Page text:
The history of civilization, drawn to resemble several rivers flowing into a delta and then separating out again. (Friedrich Strass, Strom der Zeiten (Stream of Time), 1804. Cotsen Children's Library, Princeton University Library.)
If this show turns time, or at least our spatial understanding of it, on its head, a related exhibition “The Life and Death of Buildings,” explores how the arts can shape our collective memory of the past. This collection of photographs queries, again, what history looks like. Each photograph represents a single moment in the lifecycle of a building, offering the viewer a way to orient themselves in time. In one poignant scene, a photograph shows a group of women looking a little lost on a Manhattan street corner – a neighborhood building had been torn down overnight, altering the landscape of their daily life dramatically. Buildings can seem like permanent fixtures in the landscape, but these immovable edifices are also subject to the shifting winds of history.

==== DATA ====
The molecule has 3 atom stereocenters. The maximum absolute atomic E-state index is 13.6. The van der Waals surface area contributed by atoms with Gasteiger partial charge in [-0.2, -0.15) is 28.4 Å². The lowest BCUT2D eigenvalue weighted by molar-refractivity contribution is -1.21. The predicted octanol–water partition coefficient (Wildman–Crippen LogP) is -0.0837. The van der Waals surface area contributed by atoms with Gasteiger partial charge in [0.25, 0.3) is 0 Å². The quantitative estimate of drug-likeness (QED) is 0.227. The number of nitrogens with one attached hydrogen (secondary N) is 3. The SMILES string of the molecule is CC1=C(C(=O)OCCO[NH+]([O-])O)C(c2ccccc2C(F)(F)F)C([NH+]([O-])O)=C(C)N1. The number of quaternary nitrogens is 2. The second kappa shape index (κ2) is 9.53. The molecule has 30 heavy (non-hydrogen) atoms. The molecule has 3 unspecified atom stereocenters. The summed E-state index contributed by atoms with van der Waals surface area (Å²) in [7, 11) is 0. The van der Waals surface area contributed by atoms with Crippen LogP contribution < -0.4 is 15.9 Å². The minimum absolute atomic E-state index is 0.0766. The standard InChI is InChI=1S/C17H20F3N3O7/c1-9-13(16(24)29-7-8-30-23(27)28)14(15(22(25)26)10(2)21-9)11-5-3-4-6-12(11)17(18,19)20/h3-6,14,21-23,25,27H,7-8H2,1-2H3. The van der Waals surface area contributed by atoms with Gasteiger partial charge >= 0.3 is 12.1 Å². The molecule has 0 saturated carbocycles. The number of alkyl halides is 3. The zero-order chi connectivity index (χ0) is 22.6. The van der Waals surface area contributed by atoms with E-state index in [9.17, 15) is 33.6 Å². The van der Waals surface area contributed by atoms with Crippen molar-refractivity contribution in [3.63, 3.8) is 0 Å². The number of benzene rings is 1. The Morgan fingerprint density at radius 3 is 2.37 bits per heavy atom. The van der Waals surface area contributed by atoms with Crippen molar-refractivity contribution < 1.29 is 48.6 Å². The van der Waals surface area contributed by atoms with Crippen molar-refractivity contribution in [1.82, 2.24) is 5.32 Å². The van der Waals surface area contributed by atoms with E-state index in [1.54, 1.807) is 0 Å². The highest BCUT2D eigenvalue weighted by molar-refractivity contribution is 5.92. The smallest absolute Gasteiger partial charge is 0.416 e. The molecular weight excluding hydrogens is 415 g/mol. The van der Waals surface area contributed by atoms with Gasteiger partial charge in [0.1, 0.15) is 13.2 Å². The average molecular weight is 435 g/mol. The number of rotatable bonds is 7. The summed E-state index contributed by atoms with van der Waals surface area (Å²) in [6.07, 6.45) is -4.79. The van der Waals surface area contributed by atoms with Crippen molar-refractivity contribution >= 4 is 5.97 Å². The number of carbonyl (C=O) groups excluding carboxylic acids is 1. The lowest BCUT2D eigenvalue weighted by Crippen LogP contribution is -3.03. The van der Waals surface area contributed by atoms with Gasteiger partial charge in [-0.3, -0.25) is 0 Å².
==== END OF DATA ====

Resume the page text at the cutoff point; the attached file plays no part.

Both exhibitions are part of “Memory and the Work of Art,” a yearlong collaborative effort from the Princeton University Art Museum and a slate of university and community partners, on the 10th anniversary of the attacks of September 11, 2001. At the heart of the project is a lecture series – Maya Lin, among other distinguished speakers, is coming to campus to help explore the role of the arts in deciphering loss. The two shows will likely inform much of the conversation.
There are few direct references to 9/11 – the exhibitions, at least, are more of an oblique treatment of the relationship between time, memory, and loss. For me, this made piece about the death of buildings all the more powerful. Here, we are encouraged to consider the meaning we ascribe backwards into the past. Do the twin towers, in a photograph taken in the 1970s, look vulnerable?
Memory is a funny thing. It can play tricks on you – shift your perspective over time, soften one emotion and amplify another. And because memory shapes our understanding of the past, history is not static. In this season of remembrance, I find the words of curator Joel Smith especially important: “[History] is an ever-evolving narrative about what is gained and what is lost in the lives of civilizations.”
“Memory and the Work of Art,” A Princeton Community Collaboration
“Cartographies of Time,” through September 18, 2011.
“The Life and Death of Buildings,” through November 6, 2011.
At the Princeton University Art Museum
Princeton, NJ 08542